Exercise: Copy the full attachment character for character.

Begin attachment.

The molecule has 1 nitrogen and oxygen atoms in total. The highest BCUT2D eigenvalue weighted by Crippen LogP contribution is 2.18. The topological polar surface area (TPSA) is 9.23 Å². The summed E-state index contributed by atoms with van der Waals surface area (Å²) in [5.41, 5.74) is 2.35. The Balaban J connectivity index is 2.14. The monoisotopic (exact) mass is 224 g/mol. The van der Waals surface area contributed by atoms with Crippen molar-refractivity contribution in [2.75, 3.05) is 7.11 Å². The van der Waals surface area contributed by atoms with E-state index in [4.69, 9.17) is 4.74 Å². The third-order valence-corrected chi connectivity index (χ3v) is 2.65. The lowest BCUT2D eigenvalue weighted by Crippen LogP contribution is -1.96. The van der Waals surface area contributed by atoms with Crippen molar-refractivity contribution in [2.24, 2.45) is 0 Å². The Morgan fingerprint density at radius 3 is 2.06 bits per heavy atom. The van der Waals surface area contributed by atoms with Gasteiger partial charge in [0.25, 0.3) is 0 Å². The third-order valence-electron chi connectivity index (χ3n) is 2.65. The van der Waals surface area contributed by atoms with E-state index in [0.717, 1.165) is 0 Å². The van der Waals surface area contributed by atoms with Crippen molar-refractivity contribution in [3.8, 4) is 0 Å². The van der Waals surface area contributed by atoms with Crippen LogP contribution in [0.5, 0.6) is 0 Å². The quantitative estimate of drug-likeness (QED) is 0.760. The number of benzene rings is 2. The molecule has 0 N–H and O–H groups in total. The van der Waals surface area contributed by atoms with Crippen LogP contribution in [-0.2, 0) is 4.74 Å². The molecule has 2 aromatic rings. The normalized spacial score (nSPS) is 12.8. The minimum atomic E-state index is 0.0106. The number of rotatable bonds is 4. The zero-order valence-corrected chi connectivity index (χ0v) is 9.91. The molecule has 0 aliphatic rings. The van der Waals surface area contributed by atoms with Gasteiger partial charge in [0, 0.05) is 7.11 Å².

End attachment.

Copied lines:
The molecule has 1 nitrogen and oxygen atoms in total. The highest BCUT2D eigenvalue weighted by Crippen LogP contribution is 2.18. The topological polar surface area (TPSA) is 9.23 Å². The summed E-state index contributed by atoms with van der Waals surface area (Å²) in [5.41, 5.74) is 2.35. The Balaban J connectivity index is 2.14. The monoisotopic (exact) mass is 224 g/mol. The van der Waals surface area contributed by atoms with Crippen molar-refractivity contribution in [2.75, 3.05) is 7.11 Å². The van der Waals surface area contributed by atoms with E-state index in [4.69, 9.17) is 4.74 Å². The third-order valence-corrected chi connectivity index (χ3v) is 2.65. The lowest BCUT2D eigenvalue weighted by Crippen LogP contribution is -1.96. The van der Waals surface area contributed by atoms with Crippen molar-refractivity contribution in [2.24, 2.45) is 0 Å². The Morgan fingerprint density at radius 3 is 2.06 bits per heavy atom. The van der Waals surface area contributed by atoms with Gasteiger partial charge in [0.25, 0.3) is 0 Å². The third-order valence-electron chi connectivity index (χ3n) is 2.65. The van der Waals surface area contributed by atoms with E-state index in [0.717, 1.165) is 0 Å². The van der Waals surface area contributed by atoms with Crippen molar-refractivity contribution in [3.8, 4) is 0 Å². The van der Waals surface area contributed by atoms with Crippen LogP contribution in [0.5, 0.6) is 0 Å². The quantitative estimate of drug-likeness (QED) is 0.760. The number of benzene rings is 2. The molecule has 0 N–H and O–H groups in total. The van der Waals surface area contributed by atoms with Crippen LogP contribution in [-0.2, 0) is 4.74 Å². The molecule has 2 aromatic rings. The normalized spacial score (nSPS) is 12.8. The minimum atomic E-state index is 0.0106. The number of rotatable bonds is 4. The zero-order valence-corrected chi connectivity index (χ0v) is 9.91. The molecule has 0 aliphatic rings. The van der Waals surface area contributed by atoms with Gasteiger partial charge in [0, 0.05) is 7.11 Å².